The Soil in the Garden of Your Life Sermon

The Soil in the Garden of Your Life Sermon

The Soil in the Garden of Your Life Sermon

Matthew 13:18-23

May 5, 2020, by Rev. David Clark

I’m out here in the Ensley Meditation Garden just outside of our sanctuary because we’re beginning our new sermon series that has a gardening theme. Don’t Just Go Through It, Grow Through It!

Most of Jesus’ ministry was with rural people so he used a lot of images that had to do with growing plants and crops—there is a lot of stuff in there about vineyards and wine. He talked about soil and seed, fertilizing and pruning, weeds and labor, and ultimately the harvest that leads to a great feast. Over the coming weeks, we’ll explore Jesus’s teachings and see how they can help us not to just go through these unprecedented times, but how to grow through them as well.

Every growth begins with the soil. Jesus told a parable of a man who sowed seed. Some of the seeds grew and produced great fruit. Other seeds, nada. Jesus said it was the soil that made the difference. You can have a seed that is just perfect–full of potential–but if it’s not sown in good soil, it’s not going to become what it was created to be. The problem is not with the seed.

It’s the same principle in life. You’re like a seed. You are full of gifts, talents, potential, but if the soil of your spirit is filled with toxins like shame, or bitterness or arrogance, or negativity, you won’t see the growth that you should. Not because there’s something wrong with you–the seed. You are created in the image of God. The problem is with the soil. The situations and attitudes you put yourself in. They can hijack your potential.

When something isn’t growing right, the first thing you do is examine the soil. Is the soil of your spirit in a healthy state?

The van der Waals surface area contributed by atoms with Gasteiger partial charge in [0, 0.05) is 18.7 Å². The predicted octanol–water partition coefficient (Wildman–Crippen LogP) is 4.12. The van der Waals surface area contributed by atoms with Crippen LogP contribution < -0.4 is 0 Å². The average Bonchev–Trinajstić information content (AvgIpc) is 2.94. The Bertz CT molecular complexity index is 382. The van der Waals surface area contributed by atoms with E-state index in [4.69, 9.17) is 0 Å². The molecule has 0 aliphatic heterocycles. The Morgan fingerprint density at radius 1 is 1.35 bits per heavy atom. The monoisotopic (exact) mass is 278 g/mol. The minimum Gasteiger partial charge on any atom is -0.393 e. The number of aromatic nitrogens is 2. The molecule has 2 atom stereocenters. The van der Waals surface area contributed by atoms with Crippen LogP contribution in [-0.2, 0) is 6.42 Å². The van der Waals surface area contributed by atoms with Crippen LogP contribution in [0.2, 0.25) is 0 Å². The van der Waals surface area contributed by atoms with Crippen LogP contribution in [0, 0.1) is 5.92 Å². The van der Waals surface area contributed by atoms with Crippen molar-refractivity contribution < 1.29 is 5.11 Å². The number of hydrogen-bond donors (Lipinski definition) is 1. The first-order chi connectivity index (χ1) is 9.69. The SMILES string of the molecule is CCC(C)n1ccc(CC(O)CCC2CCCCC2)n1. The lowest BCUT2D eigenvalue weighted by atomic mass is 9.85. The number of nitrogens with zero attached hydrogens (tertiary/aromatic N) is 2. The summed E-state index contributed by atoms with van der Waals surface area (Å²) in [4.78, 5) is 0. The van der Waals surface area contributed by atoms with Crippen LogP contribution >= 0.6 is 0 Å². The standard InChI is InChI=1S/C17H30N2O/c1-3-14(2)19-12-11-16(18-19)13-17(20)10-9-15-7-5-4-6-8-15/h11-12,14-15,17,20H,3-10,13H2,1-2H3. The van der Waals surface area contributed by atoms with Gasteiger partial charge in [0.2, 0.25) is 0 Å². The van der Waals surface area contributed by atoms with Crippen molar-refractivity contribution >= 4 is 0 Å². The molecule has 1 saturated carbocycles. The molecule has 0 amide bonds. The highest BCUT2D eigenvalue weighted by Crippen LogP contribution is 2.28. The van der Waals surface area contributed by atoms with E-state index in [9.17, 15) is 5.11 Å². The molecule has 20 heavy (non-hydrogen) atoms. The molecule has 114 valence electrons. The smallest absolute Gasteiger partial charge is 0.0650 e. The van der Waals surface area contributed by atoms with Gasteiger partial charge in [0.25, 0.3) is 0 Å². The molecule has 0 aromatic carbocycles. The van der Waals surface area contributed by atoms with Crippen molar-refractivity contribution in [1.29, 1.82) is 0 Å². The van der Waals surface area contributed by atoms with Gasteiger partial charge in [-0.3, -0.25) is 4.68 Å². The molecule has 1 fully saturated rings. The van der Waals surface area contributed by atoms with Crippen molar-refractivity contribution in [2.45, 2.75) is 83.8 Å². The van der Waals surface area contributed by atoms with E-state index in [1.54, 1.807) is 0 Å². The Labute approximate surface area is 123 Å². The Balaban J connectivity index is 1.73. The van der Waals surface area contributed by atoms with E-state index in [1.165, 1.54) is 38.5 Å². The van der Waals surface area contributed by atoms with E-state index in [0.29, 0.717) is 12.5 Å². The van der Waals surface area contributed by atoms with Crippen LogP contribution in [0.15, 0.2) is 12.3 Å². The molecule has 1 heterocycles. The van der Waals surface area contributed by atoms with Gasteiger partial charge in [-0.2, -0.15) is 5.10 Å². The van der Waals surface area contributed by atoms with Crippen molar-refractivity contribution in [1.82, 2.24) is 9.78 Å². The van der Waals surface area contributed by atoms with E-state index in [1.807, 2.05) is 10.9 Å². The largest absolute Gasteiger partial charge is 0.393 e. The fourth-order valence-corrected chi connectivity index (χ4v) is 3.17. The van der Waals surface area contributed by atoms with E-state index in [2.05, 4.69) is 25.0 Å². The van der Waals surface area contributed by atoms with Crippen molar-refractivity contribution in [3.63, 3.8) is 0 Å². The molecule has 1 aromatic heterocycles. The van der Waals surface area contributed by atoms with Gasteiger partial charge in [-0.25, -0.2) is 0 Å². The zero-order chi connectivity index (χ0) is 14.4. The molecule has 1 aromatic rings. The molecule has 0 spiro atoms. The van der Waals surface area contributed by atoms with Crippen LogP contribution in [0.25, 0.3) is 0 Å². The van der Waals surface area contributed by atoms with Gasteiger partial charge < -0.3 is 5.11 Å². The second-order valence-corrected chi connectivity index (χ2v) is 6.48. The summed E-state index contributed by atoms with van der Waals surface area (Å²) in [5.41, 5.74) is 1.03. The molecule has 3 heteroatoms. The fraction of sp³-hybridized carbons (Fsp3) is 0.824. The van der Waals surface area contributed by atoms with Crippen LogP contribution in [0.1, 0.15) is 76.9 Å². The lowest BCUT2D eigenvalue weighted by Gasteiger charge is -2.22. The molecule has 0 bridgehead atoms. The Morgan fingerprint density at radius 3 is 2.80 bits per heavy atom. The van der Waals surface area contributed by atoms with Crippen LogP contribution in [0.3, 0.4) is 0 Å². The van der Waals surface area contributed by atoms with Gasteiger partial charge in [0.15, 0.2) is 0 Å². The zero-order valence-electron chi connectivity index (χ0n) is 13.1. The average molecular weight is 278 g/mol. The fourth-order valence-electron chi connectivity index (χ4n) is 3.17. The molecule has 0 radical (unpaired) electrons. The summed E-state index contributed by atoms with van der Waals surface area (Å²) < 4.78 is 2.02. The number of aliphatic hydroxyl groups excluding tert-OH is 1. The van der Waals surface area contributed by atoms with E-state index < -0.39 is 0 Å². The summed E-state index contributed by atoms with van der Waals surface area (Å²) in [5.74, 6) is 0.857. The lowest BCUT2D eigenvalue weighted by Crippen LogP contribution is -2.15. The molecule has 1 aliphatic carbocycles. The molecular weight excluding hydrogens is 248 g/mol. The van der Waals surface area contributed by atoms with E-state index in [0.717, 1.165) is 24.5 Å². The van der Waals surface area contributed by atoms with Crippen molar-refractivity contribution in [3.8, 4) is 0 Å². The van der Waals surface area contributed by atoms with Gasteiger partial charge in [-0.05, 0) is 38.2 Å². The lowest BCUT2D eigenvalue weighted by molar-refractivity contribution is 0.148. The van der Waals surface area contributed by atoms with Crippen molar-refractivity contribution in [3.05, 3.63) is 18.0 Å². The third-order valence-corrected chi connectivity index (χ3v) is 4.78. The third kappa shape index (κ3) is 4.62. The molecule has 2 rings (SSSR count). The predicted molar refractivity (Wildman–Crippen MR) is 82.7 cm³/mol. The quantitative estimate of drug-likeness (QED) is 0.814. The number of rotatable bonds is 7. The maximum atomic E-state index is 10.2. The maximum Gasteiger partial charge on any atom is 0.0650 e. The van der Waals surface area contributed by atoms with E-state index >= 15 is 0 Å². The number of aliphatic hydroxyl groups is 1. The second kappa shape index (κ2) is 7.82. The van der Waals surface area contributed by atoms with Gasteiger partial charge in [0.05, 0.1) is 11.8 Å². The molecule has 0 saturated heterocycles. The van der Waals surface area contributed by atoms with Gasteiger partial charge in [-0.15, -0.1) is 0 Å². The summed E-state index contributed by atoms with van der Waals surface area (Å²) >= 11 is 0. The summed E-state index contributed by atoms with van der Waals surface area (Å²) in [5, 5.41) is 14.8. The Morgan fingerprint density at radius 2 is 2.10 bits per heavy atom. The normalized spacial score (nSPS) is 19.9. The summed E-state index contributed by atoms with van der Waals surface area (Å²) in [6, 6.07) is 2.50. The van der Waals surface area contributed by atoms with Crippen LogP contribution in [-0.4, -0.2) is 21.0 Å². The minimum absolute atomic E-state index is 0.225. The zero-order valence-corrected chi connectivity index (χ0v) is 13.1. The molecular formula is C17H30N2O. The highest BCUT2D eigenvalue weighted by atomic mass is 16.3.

I learned that some agriculturalists say there is a difference between dirt and soil. Dirt is inert. It is composed of broken rock, sand, debris, all stuff devoid of organic material. Dirt is inert. You can’t grow stuff in the dirt alone.

What you need is soil. Soil is filled with the organic material needed to make things grow. The word soil comes from the Latin, humus. Humus is the decomposition of plants and leaves and other organic material. Fun fact. I read that there are more organisms in a handful of soil than the number of all people on the face of the earth-. It’s teeming with life. The word humus is the root of our word humility.

We mark our foreheads with ash on Ash Wednesday as a reminder that we are mortal. We, humans, come from humus, and to it we return when we are gone. There should be a quality of humbleness about our lives, we are not self-made, but part of the earth and it is part of us. We are but stewards of God’s creation.

When I lived in Iowa I got to do some composting. You take food waste and yard waste, put it in a barrel with a little topsoil and turn it every so often and after several weeks, wala, you have a barrel full of nice rich topsoil–the good stuff.

I like that image of dead decaying stuff turning into life-giving soil. The cycle of life.

Let me ask you about your past experiences. Do you turn them into life-giving soil, or do you let them turn into inert dirt? What do I mean?

Your mistakes, the things you’ve done that you regret, your failures. All those cringe-worthy moments that still make you cringe years later. What do you do with that? It’s inert dirt if it leads you to a place of shame, where you feel worthless if you go from saying “that was bad” to saying, “I am bad.” That negativity chokes off your growth. Inert dirt.